The new REST-based ArcGIS Server Administrator API allows you to administer your ArcGIS Server site through scripting. To write scripts that administer ArcGIS Server, you need to choose a scripting language that allows you to construct URLs, make HTTP requests, and parse HTTP responses.

Through the Administrator API, you can invoke every administrative task that ArcGIS Server supports. In fact, all administration tools provided with ArcGIS, including ArcGIS for Desktop and ArcGIS Server Manager, make use of this API.

The Administrator API uses a RESTful architecture and can be invoked from any language that can make a web service call, such as Python, Java, JavaScript, PHP, C#, Ruby, Scala, Perl, and others. You do not need any Esri software installed to run a script that uses the Administrator API.

The new ArcGIS for Server 10.1 architecture is friendlier on Linux systems. Performance and scalability have been improved greatly with the removal of DCOM. There is no requirement of root user access on a Linux platform to install ArcGIS Server. Publishing on Linux has also been simplified with the new Publishing workflow. In 10.0, there was a requirement of editing the file-based data path after transferring the data and the map document to a Linux Server. With the new 10.1 publishing interface, there is no requirement of editing the source data path of the map before publishing. When publishing file-based data, copying the data to the Linux Server and setting the correct path will be taken care of automatically to save time during the publishing process.

The publishing of services to on-premise or cloud-based ArcGIS for Server can be invoked directly from the main menu in ArcGIS for Desktop by choosing File > Share As > Service. Additionally, you can right-click certain GIS resources, such as a geodatabase, in ArcCatalog or the Catalog window in ArcGIS for Desktop and choose Share As Service. The items on the Share As Service dialog help you configure, analyze, and publish your GIS resource as a service to ArcGIS for Server. [http://resourcesbeta.arcgis.com/en/help/main/10.1/index.html#/Approaches_for_publishing_services_with_ArcGIS/0154000002pp000000/ ]

At ArcGIS 10, you could publish GIS resources such as maps, tools, and locators to ArcGIS Server using ArcGIS Desktop or ArcGIS Server Manager. The method that you chose for publishing was based on a variety of factors, such as your level of permissions, experience, or personal preference. At 10.1, GIS resources that you attempt to publish to ArcGIS for Server are put through a more rigorous analysis process to make sure they are ready to be exposed on the web. You'll need to analyze your GIS resources in ArcGIS for Desktop before you can publish them to the server. [5]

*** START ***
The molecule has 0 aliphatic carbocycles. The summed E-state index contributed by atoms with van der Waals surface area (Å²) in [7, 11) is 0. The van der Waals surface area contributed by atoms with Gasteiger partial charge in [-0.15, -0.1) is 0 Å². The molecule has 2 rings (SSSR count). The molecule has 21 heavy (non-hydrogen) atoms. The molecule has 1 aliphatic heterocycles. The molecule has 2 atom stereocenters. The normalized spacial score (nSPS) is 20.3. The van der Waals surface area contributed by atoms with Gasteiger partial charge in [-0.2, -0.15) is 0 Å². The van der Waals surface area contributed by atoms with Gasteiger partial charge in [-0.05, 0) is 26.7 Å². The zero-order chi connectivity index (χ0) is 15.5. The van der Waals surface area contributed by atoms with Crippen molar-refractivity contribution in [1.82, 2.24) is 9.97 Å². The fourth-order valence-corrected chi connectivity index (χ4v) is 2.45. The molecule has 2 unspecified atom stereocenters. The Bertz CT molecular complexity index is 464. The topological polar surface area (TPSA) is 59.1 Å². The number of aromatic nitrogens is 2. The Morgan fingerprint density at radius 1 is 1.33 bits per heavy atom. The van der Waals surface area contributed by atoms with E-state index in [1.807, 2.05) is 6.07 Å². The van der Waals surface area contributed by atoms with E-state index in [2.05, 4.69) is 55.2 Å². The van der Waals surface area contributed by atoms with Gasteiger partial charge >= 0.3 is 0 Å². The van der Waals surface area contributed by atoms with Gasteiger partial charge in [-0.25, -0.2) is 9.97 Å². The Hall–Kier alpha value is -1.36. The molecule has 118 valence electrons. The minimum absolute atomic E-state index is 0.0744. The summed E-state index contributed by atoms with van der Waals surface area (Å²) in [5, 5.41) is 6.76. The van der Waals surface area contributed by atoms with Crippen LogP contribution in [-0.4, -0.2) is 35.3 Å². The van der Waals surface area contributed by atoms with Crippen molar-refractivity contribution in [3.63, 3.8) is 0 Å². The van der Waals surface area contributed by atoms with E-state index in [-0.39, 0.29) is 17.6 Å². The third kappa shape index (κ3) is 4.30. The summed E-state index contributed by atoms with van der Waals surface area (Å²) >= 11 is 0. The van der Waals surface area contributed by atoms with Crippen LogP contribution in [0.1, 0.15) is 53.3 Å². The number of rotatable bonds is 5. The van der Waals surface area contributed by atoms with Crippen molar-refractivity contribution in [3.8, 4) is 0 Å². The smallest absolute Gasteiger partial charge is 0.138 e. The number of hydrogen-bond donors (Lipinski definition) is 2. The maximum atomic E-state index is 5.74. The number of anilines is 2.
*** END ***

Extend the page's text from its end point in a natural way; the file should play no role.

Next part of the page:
Using ArcGIS for Server 10.1, you can request that your caching jobs run asynchronously. This means you can submit a large caching job to the server and close any running ArcGIS applications, such as ArcMap, without interrupting tile creation. At any time, you can re-open ArcGIS and request a status report on your job or suspend caching.

Printing a map from a web application presents a number of challenges, which include merging multiple services, maintaining layer visibility settings, adding items to the layout, and drawing graphics on top of the map. Additionally, printing has required the implementation of custom code. To help you with these challenges, ArcGIS for Server includes a geoprocessing service called PrintingTools. When you develop your web applications, you can invoke the PrintingTools service and get a printable image of high cartographic quality in return. For advanced printing or printing on large paper sizes, you can use a Python script to convert the web map into an ArcMap document (MXD), and in turn export the MXD to a variety of formats for printing. [6]

Existing Flex Web Applications should continue to work, since the REST Endpoint for connecting to mapservices is the same at 10.1. There is no need to rebuilt them.

Yes, please see the system requirements for the full details.

ArcGIS for Server Customization